So, why was the film never released in the UK?

Full feature for the BFI

Nicolas Cage understood the maximalist potential of 3D movies

 3D boom that launched the decade is in its dying days. While many blockbusters still open with 3D versions, and James Cameron’s upcoming Avatar sequels should give the format a major boost, the numbers back up the decline. Eye-popping images aren’t the sell they were in 2009.

What’s lost as 3D fades into cultural irrelevance? Numerous directors, from Martin Scorsese to Wim Wenders, extolled the virtues of the visual gimmick, but the format also reshaped actors — or could have if given the room to evolve. In the first decade of 3D blockbusters, big names like Will Smith or Sandra Bullock were strapped into what were essentially theme park rides, the technique more of a marquee attraction rather than a lens through which to navigate around performances. We never got to the moment where 3D became a tool for actors.

There is a notable exception, however, and it concerns two films that exist in a specific subgenre: Nicolas Cage driving dangerous vehicles after escaping from hell…

Full feature for Polygon

Locarno Film Festival 2019: The Skinny’s Highlights

Founded in 1946, Switzerland’s Locarno Festival is one of the world’s longest-running film festivals, known for its arthouse-favouring programming, extensive retrospectives and nightly open-air screenings in the Piazza Grande, which can seat 8000 spectators. The latter is by no means the only venue, but it’s the one most associated with the festival. Having attended for the first time last year, we often recall the memory of seeing Ethan Hawke’s directorial effort Blaze amid a rare torrential downpour in the otherwise scorching town.

Taking place by Lake Maggiore at the southern foot of the Swiss Alps, Locarno can be quite pricey to attend because almost none of the food on offer is cheap, but the very welcoming atmosphere makes up for a lot. The intermingling of public, industry and press attendees every night, particularly at select pubs open until 3am, is unlike any other festival we’ve experienced. Where else might you see Béla Tarr exit an otherwise amicable-seeming conversation with Pedro Costa with a “fuck off” before getting in a car? Hopefully that’s how he says goodbye to everyone…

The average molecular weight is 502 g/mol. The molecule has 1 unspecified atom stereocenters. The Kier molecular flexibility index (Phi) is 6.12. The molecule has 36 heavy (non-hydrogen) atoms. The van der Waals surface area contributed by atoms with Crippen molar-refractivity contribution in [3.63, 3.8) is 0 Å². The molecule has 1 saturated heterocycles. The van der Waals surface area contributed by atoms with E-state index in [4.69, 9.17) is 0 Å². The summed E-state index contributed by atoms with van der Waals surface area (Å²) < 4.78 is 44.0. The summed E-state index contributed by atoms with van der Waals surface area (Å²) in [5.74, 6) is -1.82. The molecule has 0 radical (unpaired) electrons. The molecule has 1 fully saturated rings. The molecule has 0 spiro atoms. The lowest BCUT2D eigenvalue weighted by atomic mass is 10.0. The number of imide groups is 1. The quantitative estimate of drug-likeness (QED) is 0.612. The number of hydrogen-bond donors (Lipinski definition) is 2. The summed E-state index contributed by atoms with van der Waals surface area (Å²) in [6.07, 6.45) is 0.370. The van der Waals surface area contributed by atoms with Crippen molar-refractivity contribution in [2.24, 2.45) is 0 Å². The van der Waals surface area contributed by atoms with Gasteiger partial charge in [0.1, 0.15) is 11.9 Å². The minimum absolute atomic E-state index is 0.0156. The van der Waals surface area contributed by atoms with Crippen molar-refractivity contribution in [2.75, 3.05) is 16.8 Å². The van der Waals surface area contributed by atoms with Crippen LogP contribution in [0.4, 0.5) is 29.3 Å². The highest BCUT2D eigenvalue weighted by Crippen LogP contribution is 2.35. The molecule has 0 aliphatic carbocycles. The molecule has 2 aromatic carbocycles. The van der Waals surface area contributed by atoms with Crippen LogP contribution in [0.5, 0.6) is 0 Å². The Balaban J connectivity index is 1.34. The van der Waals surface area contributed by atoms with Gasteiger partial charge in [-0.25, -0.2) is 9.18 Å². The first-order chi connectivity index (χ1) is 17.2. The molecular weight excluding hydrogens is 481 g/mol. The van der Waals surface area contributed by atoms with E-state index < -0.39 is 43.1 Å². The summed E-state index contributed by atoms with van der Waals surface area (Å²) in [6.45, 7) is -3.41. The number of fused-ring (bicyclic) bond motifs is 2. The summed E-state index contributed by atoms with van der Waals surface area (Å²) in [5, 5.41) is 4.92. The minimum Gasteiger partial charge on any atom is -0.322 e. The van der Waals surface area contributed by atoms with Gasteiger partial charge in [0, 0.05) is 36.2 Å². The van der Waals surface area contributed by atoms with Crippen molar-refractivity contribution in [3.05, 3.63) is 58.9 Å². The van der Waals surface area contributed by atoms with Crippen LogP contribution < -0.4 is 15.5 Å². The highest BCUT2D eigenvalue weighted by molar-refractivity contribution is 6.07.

Full feature for The Skinny

The bitter and the sweet: British features at Edinburgh 2019

2019 marked my seventh trip to the Edinburgh International Film Festival. Something I’ve always appreciated about its commitment to new British cinema – and not just through its Michael Powell Award competition – is that it provides a platform for more idiosyncratic examples of independent British cinema that may struggle to get a launch at the grander London Film Festival. And while it’s faced competition from the rising Glasgow Film Festival for specifically Scotland-focused fiction and nonfiction, Edinburgh has always launched interesting fare from across the increasingly divided United Kingdom – from Peter Strickland’s Berberian Sound Studio (2012) to Matt Palmer’s Calibre (2018), to name but two recent personal favourites.

That said, not every year can be a vintage one when you take a chance on lots of relatively unproven talent, and my experience of this year’s British line-up was that while the pick-ups from overseas A-list festivals were mostly solid to very good (the Toronto-premiering British folk horror Gwen, now opening in UK cinemas, stood tall), the festival’s own finds were underwhelming so far as the fiction films went…

Full feature for Sight & Sound